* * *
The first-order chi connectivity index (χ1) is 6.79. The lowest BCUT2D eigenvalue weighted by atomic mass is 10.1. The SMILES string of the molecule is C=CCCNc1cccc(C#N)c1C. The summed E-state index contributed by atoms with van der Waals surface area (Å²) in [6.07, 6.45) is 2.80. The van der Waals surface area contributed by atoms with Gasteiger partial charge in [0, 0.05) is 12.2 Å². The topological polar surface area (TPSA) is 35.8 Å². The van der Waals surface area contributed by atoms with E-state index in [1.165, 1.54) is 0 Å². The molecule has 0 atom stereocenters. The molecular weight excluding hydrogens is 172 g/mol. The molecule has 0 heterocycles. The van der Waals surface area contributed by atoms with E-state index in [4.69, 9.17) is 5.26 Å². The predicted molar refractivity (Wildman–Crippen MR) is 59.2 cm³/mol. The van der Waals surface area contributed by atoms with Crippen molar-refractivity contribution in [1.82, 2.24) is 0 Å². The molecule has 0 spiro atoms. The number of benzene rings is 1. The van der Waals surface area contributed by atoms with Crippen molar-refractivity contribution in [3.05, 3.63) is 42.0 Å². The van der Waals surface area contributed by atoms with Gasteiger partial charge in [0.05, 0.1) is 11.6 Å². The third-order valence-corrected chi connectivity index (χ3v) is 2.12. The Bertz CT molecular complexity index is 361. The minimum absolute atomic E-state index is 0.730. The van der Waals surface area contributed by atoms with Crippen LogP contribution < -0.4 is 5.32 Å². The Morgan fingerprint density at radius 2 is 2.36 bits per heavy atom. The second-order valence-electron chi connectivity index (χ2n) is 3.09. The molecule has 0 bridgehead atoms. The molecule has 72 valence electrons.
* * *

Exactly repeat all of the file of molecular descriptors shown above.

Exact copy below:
The first-order chi connectivity index (χ1) is 6.79. The lowest BCUT2D eigenvalue weighted by atomic mass is 10.1. The SMILES string of the molecule is C=CCCNc1cccc(C#N)c1C. The summed E-state index contributed by atoms with van der Waals surface area (Å²) in [6.07, 6.45) is 2.80. The van der Waals surface area contributed by atoms with Gasteiger partial charge in [0, 0.05) is 12.2 Å². The topological polar surface area (TPSA) is 35.8 Å². The van der Waals surface area contributed by atoms with E-state index in [1.165, 1.54) is 0 Å². The molecule has 0 atom stereocenters. The molecular weight excluding hydrogens is 172 g/mol. The molecule has 0 heterocycles. The van der Waals surface area contributed by atoms with E-state index in [4.69, 9.17) is 5.26 Å². The predicted molar refractivity (Wildman–Crippen MR) is 59.2 cm³/mol. The van der Waals surface area contributed by atoms with Crippen molar-refractivity contribution in [1.82, 2.24) is 0 Å². The molecule has 0 spiro atoms. The number of benzene rings is 1. The van der Waals surface area contributed by atoms with Crippen molar-refractivity contribution in [3.05, 3.63) is 42.0 Å². The van der Waals surface area contributed by atoms with Gasteiger partial charge in [0.05, 0.1) is 11.6 Å². The third-order valence-corrected chi connectivity index (χ3v) is 2.12. The Bertz CT molecular complexity index is 361. The minimum absolute atomic E-state index is 0.730. The van der Waals surface area contributed by atoms with Crippen LogP contribution < -0.4 is 5.32 Å². The Morgan fingerprint density at radius 2 is 2.36 bits per heavy atom. The second-order valence-electron chi connectivity index (χ2n) is 3.09. The molecule has 0 bridgehead atoms. The molecule has 72 valence electrons.